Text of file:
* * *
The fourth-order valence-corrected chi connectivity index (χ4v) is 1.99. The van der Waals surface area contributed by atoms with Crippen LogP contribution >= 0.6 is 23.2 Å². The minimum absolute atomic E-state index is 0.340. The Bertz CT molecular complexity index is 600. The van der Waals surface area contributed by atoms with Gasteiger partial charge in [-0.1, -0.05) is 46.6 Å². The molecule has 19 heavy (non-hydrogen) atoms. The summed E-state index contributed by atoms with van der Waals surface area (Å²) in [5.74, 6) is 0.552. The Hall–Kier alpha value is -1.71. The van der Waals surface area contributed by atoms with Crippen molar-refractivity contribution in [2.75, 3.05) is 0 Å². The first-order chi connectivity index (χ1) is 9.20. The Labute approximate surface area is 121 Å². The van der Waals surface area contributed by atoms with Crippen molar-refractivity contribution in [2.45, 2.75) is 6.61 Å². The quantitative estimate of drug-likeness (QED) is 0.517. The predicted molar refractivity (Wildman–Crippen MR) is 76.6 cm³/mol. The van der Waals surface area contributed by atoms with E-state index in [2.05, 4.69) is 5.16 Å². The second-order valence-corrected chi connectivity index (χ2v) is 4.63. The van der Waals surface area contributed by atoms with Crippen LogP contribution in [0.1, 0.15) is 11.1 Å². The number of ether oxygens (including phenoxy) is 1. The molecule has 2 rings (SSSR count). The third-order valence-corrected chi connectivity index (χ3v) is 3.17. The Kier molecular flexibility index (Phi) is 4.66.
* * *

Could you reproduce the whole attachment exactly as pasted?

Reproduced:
The fourth-order valence-corrected chi connectivity index (χ4v) is 1.99. The van der Waals surface area contributed by atoms with Crippen LogP contribution >= 0.6 is 23.2 Å². The minimum absolute atomic E-state index is 0.340. The Bertz CT molecular complexity index is 600. The van der Waals surface area contributed by atoms with Gasteiger partial charge in [-0.1, -0.05) is 46.6 Å². The molecule has 19 heavy (non-hydrogen) atoms. The summed E-state index contributed by atoms with van der Waals surface area (Å²) in [5.74, 6) is 0.552. The Hall–Kier alpha value is -1.71. The van der Waals surface area contributed by atoms with Crippen molar-refractivity contribution in [2.75, 3.05) is 0 Å². The first-order chi connectivity index (χ1) is 9.20. The Labute approximate surface area is 121 Å². The van der Waals surface area contributed by atoms with Crippen molar-refractivity contribution in [2.45, 2.75) is 6.61 Å². The quantitative estimate of drug-likeness (QED) is 0.517. The predicted molar refractivity (Wildman–Crippen MR) is 76.6 cm³/mol. The van der Waals surface area contributed by atoms with E-state index in [2.05, 4.69) is 5.16 Å². The second-order valence-corrected chi connectivity index (χ2v) is 4.63. The van der Waals surface area contributed by atoms with Crippen LogP contribution in [0.1, 0.15) is 11.1 Å². The number of ether oxygens (including phenoxy) is 1. The molecule has 2 rings (SSSR count). The third-order valence-corrected chi connectivity index (χ3v) is 3.17. The Kier molecular flexibility index (Phi) is 4.66.